Surge in fourth-quarter accidents increases mining fatality rate

By |  January 6, 2014

Forty-two miners died in work-related accidents at U.S. mines in 2013, according to preliminary data from MSHA. The 42 represent an increase of six compared with the 36 miners who died in 2012.

Twenty-two of the 42 fatalities were in metal/nonmetal mining, MSHA reports. Sixteen metal/nonmetal miners died in 2012.

Mining fatalities occurred at a record-low rate for the first three quarters of 2013, according to a press release, but nine metal/nonmetal mining deaths and six coal mining deaths significantly increased the annual total. According to MSHA, two metal/nonmetal miners and four coal miners died during the fourth quarter of the previous year.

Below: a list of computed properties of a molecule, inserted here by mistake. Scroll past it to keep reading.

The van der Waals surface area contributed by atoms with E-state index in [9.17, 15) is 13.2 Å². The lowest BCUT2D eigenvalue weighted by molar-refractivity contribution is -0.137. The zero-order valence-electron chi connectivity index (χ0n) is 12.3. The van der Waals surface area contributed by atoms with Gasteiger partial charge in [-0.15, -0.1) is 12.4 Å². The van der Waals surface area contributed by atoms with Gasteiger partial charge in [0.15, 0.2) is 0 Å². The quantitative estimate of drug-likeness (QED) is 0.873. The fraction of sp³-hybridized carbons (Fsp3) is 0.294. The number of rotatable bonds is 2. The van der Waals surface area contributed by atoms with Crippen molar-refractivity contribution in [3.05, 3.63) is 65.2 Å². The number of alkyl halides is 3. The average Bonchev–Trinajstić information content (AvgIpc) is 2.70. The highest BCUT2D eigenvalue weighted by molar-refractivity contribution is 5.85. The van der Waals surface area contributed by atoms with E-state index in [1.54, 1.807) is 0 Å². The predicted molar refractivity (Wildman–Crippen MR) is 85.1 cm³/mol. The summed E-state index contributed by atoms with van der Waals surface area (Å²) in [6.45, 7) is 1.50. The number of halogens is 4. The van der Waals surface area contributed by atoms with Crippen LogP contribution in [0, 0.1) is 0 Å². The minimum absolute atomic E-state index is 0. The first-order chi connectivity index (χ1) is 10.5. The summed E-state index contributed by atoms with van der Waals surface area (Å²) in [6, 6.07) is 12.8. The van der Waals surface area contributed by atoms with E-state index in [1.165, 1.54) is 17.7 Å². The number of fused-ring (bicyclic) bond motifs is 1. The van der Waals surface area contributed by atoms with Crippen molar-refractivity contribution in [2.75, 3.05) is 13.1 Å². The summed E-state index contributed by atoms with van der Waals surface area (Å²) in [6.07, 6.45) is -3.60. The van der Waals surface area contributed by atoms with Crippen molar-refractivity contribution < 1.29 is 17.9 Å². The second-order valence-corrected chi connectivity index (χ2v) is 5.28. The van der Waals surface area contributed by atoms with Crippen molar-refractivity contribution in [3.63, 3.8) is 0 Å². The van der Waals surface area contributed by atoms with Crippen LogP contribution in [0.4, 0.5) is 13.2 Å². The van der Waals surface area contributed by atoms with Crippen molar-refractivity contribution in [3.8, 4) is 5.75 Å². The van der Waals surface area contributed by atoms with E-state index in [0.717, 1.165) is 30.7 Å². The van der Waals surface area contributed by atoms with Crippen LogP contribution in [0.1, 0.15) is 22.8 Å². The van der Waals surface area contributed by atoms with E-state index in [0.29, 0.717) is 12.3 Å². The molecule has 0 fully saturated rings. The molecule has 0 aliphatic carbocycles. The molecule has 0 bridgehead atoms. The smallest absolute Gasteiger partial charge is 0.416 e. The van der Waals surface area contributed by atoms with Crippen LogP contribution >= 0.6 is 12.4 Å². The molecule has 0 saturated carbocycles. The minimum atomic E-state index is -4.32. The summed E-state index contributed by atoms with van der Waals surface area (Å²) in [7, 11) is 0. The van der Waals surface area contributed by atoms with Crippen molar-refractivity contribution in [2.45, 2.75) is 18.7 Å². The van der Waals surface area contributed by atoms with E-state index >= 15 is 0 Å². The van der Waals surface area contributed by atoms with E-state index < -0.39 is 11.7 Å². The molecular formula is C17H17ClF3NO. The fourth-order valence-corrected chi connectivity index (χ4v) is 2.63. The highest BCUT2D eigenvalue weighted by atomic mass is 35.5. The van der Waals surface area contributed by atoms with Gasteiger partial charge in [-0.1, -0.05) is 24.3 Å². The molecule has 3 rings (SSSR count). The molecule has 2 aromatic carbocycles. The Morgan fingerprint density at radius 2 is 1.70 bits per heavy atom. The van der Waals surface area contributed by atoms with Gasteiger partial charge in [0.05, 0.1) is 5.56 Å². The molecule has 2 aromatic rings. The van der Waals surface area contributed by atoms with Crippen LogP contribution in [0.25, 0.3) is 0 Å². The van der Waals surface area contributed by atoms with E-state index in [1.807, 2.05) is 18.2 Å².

The most common causes of mining accidents in 2013 involved machinery and powered haulage equipment. Kentucky had the most metal/nonmetal mining deaths, with four. West Virginia had the most coal mining deaths, with six.

“While we have made a number of improvements and have been moving mine safety in the right direction, the increased number of metal/nonmetal deaths makes clear we need to do more to protect our nation’s miners,” says Joe Main, assistant secretary of labor for MSHA, in a press release.


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Kevin Yanik is editor-in-chief of Pit & Quarry. He can be reached at 216-706-3724 or

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